If you do overpay tax in any way, you might need to reclaim this from HMRC directly. Our emergency tax calculator will help you work out how much tax might be deducted using the emergency rate.

Make the most of tax relief

You might be surprised to learn that even if you’ve finished work and you’re a UK resident, you can still pay into your pension and benefit from tax relief until you’re 75. This is basically free money from the government, so make sure you’re using it to your advantage.

Anything you pay into your pension will automatically be topped up by 20% as an incentive from the government. And if you’re a higher earner you could claim back up to a further 25%. Remember, tax bands and the amount you can reclaim are a bit different if you’re a Scottish taxpayer.

If you’ve given up work completely you can pay in up to £3,600 each tax year. You’d only need to pay in £2,880 to make the most of this allowance, and the government would add £720. If you’re still working, the amount you can pay into your pension and benefit from the tax relief depends on your salary. You can usually pay in up 100% of your earnings.

Try our tax relief calculator to see how much your contribution would really cost you.

Both personal and employer contributions are limited by the standard annual allowance which is currently £40,000. If you’re able to contribute more than the standard annual allowance, and you’ve been a member of a UK registered pension scheme for the three previous tax years, you might be able to carry forward unused allowance from previous years.

Don’t forget though, if you’ve already flexibly accessed pension benefits or plan to, then you might face a reduced allowance of £4,000 per tax year.

You can find out more about contribution limits and carry forward by downloading our factsheet.

Make use of other tax-efficient wrappers

A pension is one of the most tax efficient places to put your cash, but having other savings running alongside it can help support your income in retirement.

Usually any interest you earn on investments or cash savings over your personal savings allowance is taxable. If you’re a basic rate taxpayer you can earn £1,000 saving interest each year without incurring a tax charge, or £500 if you’re a higher rate taxpayer.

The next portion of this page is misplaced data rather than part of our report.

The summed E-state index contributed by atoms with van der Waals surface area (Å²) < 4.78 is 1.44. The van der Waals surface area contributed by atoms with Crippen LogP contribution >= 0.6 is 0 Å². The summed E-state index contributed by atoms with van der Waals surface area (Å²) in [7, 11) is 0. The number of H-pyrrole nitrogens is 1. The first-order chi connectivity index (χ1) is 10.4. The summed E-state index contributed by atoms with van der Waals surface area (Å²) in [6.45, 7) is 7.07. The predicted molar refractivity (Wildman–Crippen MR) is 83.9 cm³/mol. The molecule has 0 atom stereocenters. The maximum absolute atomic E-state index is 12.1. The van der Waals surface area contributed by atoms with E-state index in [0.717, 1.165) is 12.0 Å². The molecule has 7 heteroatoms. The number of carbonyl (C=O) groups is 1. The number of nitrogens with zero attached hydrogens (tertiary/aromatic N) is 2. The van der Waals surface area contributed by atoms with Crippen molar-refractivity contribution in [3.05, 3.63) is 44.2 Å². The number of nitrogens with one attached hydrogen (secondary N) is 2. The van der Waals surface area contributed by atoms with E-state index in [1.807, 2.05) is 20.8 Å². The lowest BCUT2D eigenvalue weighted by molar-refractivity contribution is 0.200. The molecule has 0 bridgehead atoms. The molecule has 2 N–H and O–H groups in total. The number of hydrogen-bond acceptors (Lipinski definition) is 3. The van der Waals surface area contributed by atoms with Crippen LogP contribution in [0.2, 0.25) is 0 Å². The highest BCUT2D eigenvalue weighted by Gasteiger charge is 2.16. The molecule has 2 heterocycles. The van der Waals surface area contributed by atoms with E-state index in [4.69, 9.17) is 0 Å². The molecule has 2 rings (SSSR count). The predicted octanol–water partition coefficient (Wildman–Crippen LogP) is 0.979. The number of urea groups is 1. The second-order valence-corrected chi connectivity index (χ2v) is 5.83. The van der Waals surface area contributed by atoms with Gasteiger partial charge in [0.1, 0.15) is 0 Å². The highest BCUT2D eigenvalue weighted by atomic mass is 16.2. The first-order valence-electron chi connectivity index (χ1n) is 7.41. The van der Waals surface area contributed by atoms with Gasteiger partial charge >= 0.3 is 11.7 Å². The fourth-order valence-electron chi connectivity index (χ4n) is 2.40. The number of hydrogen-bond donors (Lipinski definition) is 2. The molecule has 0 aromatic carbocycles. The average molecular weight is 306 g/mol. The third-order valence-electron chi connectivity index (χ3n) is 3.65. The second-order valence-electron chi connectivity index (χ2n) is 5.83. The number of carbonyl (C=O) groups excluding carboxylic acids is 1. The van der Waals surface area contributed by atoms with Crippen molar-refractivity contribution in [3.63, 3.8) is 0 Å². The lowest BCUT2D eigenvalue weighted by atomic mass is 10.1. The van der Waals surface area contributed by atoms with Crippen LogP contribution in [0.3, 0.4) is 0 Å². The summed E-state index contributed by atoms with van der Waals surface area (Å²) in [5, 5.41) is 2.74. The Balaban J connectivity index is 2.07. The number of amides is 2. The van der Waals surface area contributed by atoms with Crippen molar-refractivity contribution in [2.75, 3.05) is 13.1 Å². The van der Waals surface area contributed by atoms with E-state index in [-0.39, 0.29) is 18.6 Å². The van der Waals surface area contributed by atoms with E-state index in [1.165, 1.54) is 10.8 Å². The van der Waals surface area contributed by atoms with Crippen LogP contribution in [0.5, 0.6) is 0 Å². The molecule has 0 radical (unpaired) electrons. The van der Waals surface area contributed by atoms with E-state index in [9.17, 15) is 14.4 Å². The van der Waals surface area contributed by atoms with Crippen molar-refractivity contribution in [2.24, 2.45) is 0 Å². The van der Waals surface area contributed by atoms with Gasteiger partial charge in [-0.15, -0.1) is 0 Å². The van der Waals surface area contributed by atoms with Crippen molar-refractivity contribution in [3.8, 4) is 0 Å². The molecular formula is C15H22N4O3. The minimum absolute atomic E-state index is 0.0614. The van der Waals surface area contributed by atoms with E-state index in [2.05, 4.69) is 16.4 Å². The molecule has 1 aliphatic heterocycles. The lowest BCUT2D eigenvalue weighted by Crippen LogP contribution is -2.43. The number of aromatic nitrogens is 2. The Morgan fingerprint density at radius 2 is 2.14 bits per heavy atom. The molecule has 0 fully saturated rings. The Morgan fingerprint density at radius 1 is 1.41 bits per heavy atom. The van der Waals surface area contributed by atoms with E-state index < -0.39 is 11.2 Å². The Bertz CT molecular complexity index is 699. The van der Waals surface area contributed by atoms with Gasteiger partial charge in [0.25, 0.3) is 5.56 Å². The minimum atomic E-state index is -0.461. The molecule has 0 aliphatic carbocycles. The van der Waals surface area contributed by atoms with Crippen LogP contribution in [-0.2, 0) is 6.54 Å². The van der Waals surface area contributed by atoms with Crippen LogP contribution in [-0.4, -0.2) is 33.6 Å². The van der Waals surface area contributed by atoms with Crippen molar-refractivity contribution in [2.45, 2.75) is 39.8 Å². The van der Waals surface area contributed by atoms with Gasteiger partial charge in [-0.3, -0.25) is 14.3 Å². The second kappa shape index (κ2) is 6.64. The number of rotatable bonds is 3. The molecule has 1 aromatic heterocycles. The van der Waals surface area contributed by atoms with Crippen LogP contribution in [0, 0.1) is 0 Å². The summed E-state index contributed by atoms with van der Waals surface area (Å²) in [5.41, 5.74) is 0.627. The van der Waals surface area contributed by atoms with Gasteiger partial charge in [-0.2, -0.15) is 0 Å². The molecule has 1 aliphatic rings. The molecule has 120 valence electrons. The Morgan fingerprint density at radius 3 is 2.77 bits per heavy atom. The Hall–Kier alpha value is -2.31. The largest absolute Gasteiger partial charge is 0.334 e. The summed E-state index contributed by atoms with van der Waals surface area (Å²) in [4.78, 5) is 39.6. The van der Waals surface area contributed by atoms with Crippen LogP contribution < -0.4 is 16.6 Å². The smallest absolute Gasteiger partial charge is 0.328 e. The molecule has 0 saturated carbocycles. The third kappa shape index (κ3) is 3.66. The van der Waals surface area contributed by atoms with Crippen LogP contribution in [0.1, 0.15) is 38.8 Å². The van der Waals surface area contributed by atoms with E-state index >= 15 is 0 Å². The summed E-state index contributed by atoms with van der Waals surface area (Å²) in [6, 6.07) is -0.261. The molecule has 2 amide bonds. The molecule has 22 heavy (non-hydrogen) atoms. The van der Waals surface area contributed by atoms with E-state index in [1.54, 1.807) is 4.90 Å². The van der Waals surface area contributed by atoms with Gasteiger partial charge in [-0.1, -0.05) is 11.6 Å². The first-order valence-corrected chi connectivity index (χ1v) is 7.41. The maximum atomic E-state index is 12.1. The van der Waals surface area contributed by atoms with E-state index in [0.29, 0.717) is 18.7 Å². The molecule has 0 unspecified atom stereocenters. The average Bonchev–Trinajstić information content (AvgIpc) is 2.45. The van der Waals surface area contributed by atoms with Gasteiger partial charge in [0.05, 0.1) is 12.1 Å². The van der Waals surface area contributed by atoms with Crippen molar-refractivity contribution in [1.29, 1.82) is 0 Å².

Any dividends made from investments (above £2,000) are also taxable. The tax payable on dividend income in the basic rate tax band is 7.5%, within the higher-rate band it’s 32.5% and it’s 38.1% within the additional rate band.

But money held in an ISA is free from UK income and capital gains tax. Paying into an ISA is a perfect way to build up a sizeable tax-free pot to help support your pension income. The annual ISA allowance is currently £20,000.

More about ISAs

More tax saving tips

If you want to find out more about reducing your tax bill in retirement, download our free guide now.


Find out more useful tax saving tips.

This article, our guides and calculators, aren’t personal advice. Tax law is complicated and we can’t replicate every rule, nuance or exemption here.

Remember, what you do with your pension is an important decision. We strongly recommend you understand your options and check what you plan to do is suitable for your circumstances. Take advice or seek guidance if you’re unsure.

The government's Pension Wise service offers free impartial guidance on your retirement options. We also offer a range of information to help you plan your own finances and personal advice.

Important notes

This article isn’t personal advice. If you’re not sure whether an investment is right for you please seek advice. If you choose to invest the value of your investment will rise and fall, so you could get back less than you put in.